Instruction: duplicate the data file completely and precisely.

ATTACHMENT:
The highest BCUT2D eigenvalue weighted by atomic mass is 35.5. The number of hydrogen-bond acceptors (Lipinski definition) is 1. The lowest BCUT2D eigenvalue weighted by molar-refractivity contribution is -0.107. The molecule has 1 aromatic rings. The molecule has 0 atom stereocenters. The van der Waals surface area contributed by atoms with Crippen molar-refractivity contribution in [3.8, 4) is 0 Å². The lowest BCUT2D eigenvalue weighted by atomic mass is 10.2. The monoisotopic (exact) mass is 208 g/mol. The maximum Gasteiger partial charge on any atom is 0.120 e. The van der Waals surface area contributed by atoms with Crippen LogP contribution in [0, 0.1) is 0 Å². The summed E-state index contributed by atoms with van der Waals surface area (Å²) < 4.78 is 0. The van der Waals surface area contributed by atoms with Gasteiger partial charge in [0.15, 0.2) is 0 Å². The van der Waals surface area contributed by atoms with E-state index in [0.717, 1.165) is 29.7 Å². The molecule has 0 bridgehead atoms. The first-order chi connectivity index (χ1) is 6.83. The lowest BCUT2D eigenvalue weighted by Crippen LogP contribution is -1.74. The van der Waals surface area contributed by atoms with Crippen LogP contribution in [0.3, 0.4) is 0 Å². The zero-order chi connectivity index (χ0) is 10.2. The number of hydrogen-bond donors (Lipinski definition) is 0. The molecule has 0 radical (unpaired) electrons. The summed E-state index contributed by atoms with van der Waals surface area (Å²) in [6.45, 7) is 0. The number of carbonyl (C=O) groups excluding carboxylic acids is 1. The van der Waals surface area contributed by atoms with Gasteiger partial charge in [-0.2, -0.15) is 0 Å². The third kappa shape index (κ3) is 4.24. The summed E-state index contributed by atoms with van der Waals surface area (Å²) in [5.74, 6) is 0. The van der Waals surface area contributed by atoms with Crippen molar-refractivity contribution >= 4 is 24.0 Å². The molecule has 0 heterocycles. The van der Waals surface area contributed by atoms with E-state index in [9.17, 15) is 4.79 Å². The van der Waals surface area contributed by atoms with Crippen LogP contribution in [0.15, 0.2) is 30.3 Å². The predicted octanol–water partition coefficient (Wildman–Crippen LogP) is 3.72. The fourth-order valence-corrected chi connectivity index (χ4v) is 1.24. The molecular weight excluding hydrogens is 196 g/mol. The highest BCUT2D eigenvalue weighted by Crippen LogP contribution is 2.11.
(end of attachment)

The highest BCUT2D eigenvalue weighted by atomic mass is 35.5. The number of hydrogen-bond acceptors (Lipinski definition) is 1. The lowest BCUT2D eigenvalue weighted by molar-refractivity contribution is -0.107. The molecule has 1 aromatic rings. The molecule has 0 atom stereocenters. The van der Waals surface area contributed by atoms with Crippen molar-refractivity contribution in [3.8, 4) is 0 Å². The lowest BCUT2D eigenvalue weighted by atomic mass is 10.2. The monoisotopic (exact) mass is 208 g/mol. The maximum Gasteiger partial charge on any atom is 0.120 e. The van der Waals surface area contributed by atoms with Crippen LogP contribution in [0, 0.1) is 0 Å². The summed E-state index contributed by atoms with van der Waals surface area (Å²) < 4.78 is 0. The van der Waals surface area contributed by atoms with Gasteiger partial charge in [0.15, 0.2) is 0 Å². The van der Waals surface area contributed by atoms with E-state index in [0.717, 1.165) is 29.7 Å². The molecule has 0 bridgehead atoms. The first-order chi connectivity index (χ1) is 6.83. The lowest BCUT2D eigenvalue weighted by Crippen LogP contribution is -1.74. The van der Waals surface area contributed by atoms with Crippen LogP contribution in [0.3, 0.4) is 0 Å². The zero-order chi connectivity index (χ0) is 10.2. The number of hydrogen-bond donors (Lipinski definition) is 0. The molecule has 0 radical (unpaired) electrons. The summed E-state index contributed by atoms with van der Waals surface area (Å²) in [6.45, 7) is 0. The number of carbonyl (C=O) groups excluding carboxylic acids is 1. The van der Waals surface area contributed by atoms with Gasteiger partial charge in [-0.2, -0.15) is 0 Å². The third kappa shape index (κ3) is 4.24. The summed E-state index contributed by atoms with van der Waals surface area (Å²) in [5.74, 6) is 0. The van der Waals surface area contributed by atoms with Crippen molar-refractivity contribution >= 4 is 24.0 Å². The molecule has 0 heterocycles. The van der Waals surface area contributed by atoms with E-state index in [9.17, 15) is 4.79 Å². The van der Waals surface area contributed by atoms with Crippen LogP contribution in [0.15, 0.2) is 30.3 Å². The predicted octanol–water partition coefficient (Wildman–Crippen LogP) is 3.72. The fourth-order valence-corrected chi connectivity index (χ4v) is 1.24. The molecular weight excluding hydrogens is 196 g/mol. The highest BCUT2D eigenvalue weighted by Crippen LogP contribution is 2.11.